A study by Yajima et al., (DMD, 2014) reported the variability of CYP1A2, CYP2B6 and CYP3A4 induction responses across 15 different batches of primary human hepatocytes and compared them with those in 3 different batches of HepaRG™ cells. Unsurprisingly, the variation in induction responses was very high in primary human hepatocytes; whereas, values for HepaRG™ cells were reproducible (Table 2). The CYP induction responses in HepaRG™ cells were well within the range exhibited by primary human hepatocytes and can therefore be considered to be representative of a typical primary hepatocyte donor that can be used in multiple induction experiments conducted over years to generate reproducible control data.

Table 2. CYP induction responses in HepaRG cells and primary human hepatocytes.
Values are fold induction of CYP activities, mean ± SD, ranges are in parentheses. Adapted from Yajima et al., (DMD, 2014)

CYP induction responses in HepaRG cells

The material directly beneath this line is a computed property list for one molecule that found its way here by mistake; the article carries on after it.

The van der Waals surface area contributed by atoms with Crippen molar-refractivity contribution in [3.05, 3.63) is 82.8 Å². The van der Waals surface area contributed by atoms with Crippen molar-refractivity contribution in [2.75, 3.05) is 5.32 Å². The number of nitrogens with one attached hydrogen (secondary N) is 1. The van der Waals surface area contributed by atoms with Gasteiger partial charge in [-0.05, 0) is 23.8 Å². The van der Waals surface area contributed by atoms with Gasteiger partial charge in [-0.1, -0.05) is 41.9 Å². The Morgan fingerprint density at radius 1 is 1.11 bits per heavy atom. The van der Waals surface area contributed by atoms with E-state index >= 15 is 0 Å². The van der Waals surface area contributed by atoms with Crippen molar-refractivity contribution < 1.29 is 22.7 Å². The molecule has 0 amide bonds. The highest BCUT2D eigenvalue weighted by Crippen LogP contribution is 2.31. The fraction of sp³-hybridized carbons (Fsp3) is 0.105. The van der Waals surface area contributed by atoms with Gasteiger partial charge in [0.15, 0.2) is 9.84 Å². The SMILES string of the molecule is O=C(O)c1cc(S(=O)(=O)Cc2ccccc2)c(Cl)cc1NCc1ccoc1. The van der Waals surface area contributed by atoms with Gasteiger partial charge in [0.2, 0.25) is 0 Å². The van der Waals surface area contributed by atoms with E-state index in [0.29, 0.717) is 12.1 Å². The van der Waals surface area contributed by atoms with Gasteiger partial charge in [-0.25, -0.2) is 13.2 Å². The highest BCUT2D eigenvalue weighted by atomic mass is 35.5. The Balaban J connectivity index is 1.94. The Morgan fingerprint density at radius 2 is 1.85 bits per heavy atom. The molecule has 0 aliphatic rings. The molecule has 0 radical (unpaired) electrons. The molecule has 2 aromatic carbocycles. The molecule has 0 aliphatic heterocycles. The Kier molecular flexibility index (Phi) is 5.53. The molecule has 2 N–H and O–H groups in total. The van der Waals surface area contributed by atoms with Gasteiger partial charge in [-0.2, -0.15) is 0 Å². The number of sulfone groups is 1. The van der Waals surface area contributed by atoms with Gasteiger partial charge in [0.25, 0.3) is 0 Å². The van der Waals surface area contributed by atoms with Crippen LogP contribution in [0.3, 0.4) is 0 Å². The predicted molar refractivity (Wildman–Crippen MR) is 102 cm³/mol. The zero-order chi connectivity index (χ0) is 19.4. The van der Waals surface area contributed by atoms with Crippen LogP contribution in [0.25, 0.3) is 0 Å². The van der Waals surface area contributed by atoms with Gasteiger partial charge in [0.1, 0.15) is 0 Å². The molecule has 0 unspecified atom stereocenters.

Prediction models such as the “Relative Induction Score” (“RIS”, employing induction EC50 and Maximum fold induction values) and F2 values (the F2 is the concentration resulting in a 2-fold induction (see figure 4)) have been employed successfully with HepaRG™ cells to predict in-vivo CYP3A4 induction. EC50 values for CYP3A4 induction in HepaRG™ cells treated with rifampicin (0.42 µM for mRNA) correlated well with those reported in primary human hepatocytes and PXR reporter gene assays (Kaneko et al., Xenobiotica, 2009, Kanebratt and Andersson, DMD, 2008). A calibration curve for HepaRG™ cells using known potent, mild and non-inducers of CYP3A4 can be used to compare the in-vitro potency of test compounds and therefore the potential to cause in-vivo CYP3A4 induction. Using these models, excellent correlations between the in-vitro and in-vivo induction of CYP3A4 by selected compounds have been demonstrated (Kanebratt KP, Andersson, DMD 2008; Grime et al., Curr Drug Metab 2010; Templeton et al., DMD, 2011).